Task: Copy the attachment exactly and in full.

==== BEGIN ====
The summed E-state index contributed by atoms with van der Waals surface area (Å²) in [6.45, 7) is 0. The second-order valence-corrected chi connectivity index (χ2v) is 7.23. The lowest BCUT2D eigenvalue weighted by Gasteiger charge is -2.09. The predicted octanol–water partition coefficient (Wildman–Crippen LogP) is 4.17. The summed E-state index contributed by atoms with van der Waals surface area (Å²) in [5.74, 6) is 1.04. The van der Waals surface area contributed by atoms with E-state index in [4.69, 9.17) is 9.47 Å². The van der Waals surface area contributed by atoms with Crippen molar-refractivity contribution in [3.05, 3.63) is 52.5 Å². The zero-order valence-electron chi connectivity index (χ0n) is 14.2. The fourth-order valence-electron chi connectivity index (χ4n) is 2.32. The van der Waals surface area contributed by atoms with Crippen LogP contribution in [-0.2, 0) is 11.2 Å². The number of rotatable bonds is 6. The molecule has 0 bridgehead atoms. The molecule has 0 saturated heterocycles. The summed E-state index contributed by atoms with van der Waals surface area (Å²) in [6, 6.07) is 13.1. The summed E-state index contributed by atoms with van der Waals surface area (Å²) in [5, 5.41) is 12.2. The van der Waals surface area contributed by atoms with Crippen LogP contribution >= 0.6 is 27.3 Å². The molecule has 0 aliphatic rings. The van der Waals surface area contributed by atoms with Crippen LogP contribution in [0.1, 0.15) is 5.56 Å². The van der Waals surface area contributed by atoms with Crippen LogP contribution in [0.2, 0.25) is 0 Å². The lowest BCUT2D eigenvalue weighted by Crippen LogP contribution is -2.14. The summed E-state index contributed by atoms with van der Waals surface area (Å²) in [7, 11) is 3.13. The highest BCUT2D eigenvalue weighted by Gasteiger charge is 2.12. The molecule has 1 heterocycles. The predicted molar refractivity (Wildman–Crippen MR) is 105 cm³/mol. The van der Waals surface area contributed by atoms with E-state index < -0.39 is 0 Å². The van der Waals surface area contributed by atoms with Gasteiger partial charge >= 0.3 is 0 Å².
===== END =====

The summed E-state index contributed by atoms with van der Waals surface area (Å²) in [6.45, 7) is 0. The second-order valence-corrected chi connectivity index (χ2v) is 7.23. The lowest BCUT2D eigenvalue weighted by Gasteiger charge is -2.09. The predicted octanol–water partition coefficient (Wildman–Crippen LogP) is 4.17. The summed E-state index contributed by atoms with van der Waals surface area (Å²) in [5.74, 6) is 1.04. The van der Waals surface area contributed by atoms with E-state index in [4.69, 9.17) is 9.47 Å². The van der Waals surface area contributed by atoms with Crippen molar-refractivity contribution in [3.05, 3.63) is 52.5 Å². The zero-order valence-electron chi connectivity index (χ0n) is 14.2. The fourth-order valence-electron chi connectivity index (χ4n) is 2.32. The van der Waals surface area contributed by atoms with Crippen LogP contribution in [-0.2, 0) is 11.2 Å². The number of rotatable bonds is 6. The molecule has 0 bridgehead atoms. The molecule has 0 saturated heterocycles. The summed E-state index contributed by atoms with van der Waals surface area (Å²) in [6, 6.07) is 13.1. The summed E-state index contributed by atoms with van der Waals surface area (Å²) in [5, 5.41) is 12.2. The van der Waals surface area contributed by atoms with Crippen LogP contribution >= 0.6 is 27.3 Å². The molecule has 0 aliphatic rings. The van der Waals surface area contributed by atoms with Crippen LogP contribution in [0.1, 0.15) is 5.56 Å². The van der Waals surface area contributed by atoms with Crippen LogP contribution in [0.2, 0.25) is 0 Å². The lowest BCUT2D eigenvalue weighted by Crippen LogP contribution is -2.14. The summed E-state index contributed by atoms with van der Waals surface area (Å²) in [7, 11) is 3.13. The highest BCUT2D eigenvalue weighted by Gasteiger charge is 2.12. The molecule has 1 heterocycles. The predicted molar refractivity (Wildman–Crippen MR) is 105 cm³/mol. The van der Waals surface area contributed by atoms with E-state index < -0.39 is 0 Å². The van der Waals surface area contributed by atoms with Gasteiger partial charge >= 0.3 is 0 Å².